It is not often that someone whom the newspapers and media give coverage on the front page loses her life within less than a month. It is also not often that an explosion 200,000 ft. above the ground in Texas, U.S. moved so many in India. The extent of universalization was brought here to us in the most tragic way possible when a gutsy woman from a small town in Karnal (Haryana) died along with six astronauts on a seemingly routine space flight.
Suddenly the enormous achievement of Kalpna Chawla, a woman who had stayed 760 hours in space and circled the globe 252 times dawned upon her native country. Our 24- hour news network ‘Aaj Tak’ announced that those who wished to pay homage to her could send their message to the channel for broadcast. In just 12- hours we were inundated with one lakh tributes said Aaj Tak Channel. But her fame is not posthumous.
This petite, gritty 41 year old girl, who made America her adopted home, broke all barriers to enter a unique violation and be counted as a member of the world’s most selected club of pioneers.
In 1997, after her first space flight in an interviews editor, she said “when you are up there, you feel you are not from any particular piece of land but a resident of the Milky Way.” In fact, her journey into space had given her an almost yogic dimension.”
For scores of admirers in India a number swollen by the tragedy of her death, her life was an epigraph of small town, middle class success. Having slept under a canopy of stars in Karnal, a sleepy town in Haryana, Tagore Bal Niketan School’s most famous student became the first student to study aero-nautical engineering. An avid maker of aero-models as a child, she became second Indian after Rakesh Sharma to cross the final frontier.
Paragraph Missing–She was a heroine was a child, cut her own hair and visits to karnals flying club. In a nation used to resting on its laural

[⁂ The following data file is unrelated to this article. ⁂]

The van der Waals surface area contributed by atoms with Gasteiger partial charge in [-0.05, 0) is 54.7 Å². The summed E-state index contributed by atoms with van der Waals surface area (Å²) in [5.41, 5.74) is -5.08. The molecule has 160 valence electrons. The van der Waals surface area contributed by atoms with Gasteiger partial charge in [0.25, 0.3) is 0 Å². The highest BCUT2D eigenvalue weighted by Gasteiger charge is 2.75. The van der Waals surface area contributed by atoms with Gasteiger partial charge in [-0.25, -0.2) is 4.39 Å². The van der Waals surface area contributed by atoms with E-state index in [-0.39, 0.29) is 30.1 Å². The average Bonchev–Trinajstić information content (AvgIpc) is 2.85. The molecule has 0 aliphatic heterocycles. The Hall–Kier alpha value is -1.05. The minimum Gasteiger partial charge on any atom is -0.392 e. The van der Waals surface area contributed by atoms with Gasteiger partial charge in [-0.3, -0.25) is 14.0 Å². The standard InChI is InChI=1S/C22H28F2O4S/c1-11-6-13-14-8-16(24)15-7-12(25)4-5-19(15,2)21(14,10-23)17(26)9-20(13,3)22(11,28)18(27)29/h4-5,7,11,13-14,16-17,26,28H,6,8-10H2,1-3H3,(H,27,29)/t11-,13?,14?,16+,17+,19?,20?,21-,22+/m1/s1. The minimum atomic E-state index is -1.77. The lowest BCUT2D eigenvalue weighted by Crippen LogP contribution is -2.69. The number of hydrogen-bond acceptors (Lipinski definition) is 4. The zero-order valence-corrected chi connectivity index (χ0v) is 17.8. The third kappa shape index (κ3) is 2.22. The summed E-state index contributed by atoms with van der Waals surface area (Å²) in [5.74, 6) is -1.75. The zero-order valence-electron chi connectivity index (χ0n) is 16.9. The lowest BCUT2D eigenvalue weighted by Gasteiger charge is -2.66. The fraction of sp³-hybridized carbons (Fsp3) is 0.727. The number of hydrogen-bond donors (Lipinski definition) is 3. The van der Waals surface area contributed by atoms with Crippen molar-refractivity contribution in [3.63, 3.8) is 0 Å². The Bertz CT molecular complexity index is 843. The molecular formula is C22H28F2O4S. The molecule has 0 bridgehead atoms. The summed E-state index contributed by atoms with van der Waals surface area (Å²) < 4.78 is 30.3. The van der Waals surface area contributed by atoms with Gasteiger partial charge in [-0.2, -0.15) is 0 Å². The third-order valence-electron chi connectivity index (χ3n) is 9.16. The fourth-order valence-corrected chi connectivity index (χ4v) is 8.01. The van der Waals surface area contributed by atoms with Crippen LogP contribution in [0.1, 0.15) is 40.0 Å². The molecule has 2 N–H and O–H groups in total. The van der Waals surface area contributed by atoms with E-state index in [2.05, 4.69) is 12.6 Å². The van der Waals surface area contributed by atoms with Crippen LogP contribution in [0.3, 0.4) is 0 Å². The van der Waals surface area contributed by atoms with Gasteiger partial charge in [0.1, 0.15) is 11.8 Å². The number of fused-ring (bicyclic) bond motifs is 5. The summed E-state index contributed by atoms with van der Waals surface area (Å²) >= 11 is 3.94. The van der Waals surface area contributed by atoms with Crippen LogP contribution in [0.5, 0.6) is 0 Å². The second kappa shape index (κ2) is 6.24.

Our aspirations on her slender shoulders she touched India’s soul. A naturalised American she was the space Yogini who balanced mental agility with physical endurance.
Every time a TV network flashed the image of Chawla proudly introducing herself at a National Aeronautics Space Agency (NASA) briefing “I am from Karnal India.” She said some one’s heart broke somewhere. Those who had taught her or had been friends with her struggled to articulate her iconic status.
For all her single-minded determination to be astronaut Chawla had a rich inner life.
Anyone whose 20-CD collection aboard Columbia included Hari Prasad Chaurasia, Ravi Shankar and Nusrat Fateh Ali Khan clearly had a world outside the space station whether it was the Bharartnatyam she learnt between 1992 and 1994 at the San Jose based Abhinaiya Dance company just before she got a call from NASA to come to the space programme out of 2,962 applicants or the flying lessons she took at the university of Taxes Chawla was the antithesis of the dollar obsessed stereotypical foreign generation.
She was always willing to try anything new. When she accompanied her husband she was also thoughtful. She loved to fly. She earned her pilots license when she lived in the Bay Area of San Francisco between 1988 and 1994, later taking up aerobatic flying.
After her master’s degree Chawla moved to Colorado University to do her doctorate, which she completed in 1988. Oddly she is the second Colorado universally Almamater to perish on a space mission Her career took off when she started out at the NASA Ames Research Center. In 1993 she joined overset Methods Loo Altos, California, as Vice President.
In December 1993 NASA accepted her application and by March 1995, Chawla reported to the Johnson Space center as a candidate in the 15th Group of Astronauts. Her path to the stars was paved with increasingly complex technical requirements that are difficult for any layperson to comprehend. Space training is an arduous process where expressing gravity’s pull can increase your pulse rate from 72 to 102 within seconds where every movement can be a discovery of pain.
It is usually restructured to an elite band of trained personnel requiring as it does immense levels of fitness.
For India American community especially Generation Next, she has become a beacon, As Priyank Taiswal, a Hauston, based geophysicist puts it “She was from our kind of background.
Her rise in the mainstream is something special for us. It is a feeling echoed among young people in India since 1997. NASA has been hosting two students from her Almamater every year, Sanpreet Kaur, a class XI student who was part of last year’s batch at the Johnsons space center says: Kalpna didi would always exhort us to aim for the space.
In her 1997 interview Chawla said, when she is in space. “It is almost ii if everything is in fast forward movement. Then the moon races away from us and is lost in the glow of the earth’s curvature. Almost like Kalpna herself.